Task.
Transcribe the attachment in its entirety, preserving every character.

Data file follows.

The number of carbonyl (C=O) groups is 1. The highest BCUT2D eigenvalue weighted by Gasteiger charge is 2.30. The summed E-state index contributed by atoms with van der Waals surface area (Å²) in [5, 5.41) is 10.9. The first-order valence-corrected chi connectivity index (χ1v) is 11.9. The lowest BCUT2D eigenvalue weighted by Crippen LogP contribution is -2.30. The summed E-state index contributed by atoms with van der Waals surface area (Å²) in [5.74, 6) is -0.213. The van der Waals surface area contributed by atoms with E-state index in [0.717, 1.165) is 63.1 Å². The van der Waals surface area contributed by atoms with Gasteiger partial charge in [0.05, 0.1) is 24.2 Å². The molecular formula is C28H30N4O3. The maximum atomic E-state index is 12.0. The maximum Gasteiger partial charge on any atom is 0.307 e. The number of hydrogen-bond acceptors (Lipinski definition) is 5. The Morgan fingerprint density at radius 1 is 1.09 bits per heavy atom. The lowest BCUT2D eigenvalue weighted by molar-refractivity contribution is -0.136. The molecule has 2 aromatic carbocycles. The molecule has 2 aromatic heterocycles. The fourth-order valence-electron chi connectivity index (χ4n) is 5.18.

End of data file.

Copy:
The number of carbonyl (C=O) groups is 1. The highest BCUT2D eigenvalue weighted by Gasteiger charge is 2.30. The summed E-state index contributed by atoms with van der Waals surface area (Å²) in [5, 5.41) is 10.9. The first-order valence-corrected chi connectivity index (χ1v) is 11.9. The lowest BCUT2D eigenvalue weighted by Crippen LogP contribution is -2.30. The summed E-state index contributed by atoms with van der Waals surface area (Å²) in [5.74, 6) is -0.213. The van der Waals surface area contributed by atoms with E-state index in [0.717, 1.165) is 63.1 Å². The van der Waals surface area contributed by atoms with Gasteiger partial charge in [0.05, 0.1) is 24.2 Å². The molecular formula is C28H30N4O3. The maximum atomic E-state index is 12.0. The maximum Gasteiger partial charge on any atom is 0.307 e. The number of hydrogen-bond acceptors (Lipinski definition) is 5. The Morgan fingerprint density at radius 1 is 1.09 bits per heavy atom. The lowest BCUT2D eigenvalue weighted by molar-refractivity contribution is -0.136. The molecule has 2 aromatic carbocycles. The molecule has 2 aromatic heterocycles. The fourth-order valence-electron chi connectivity index (χ4n) is 5.18.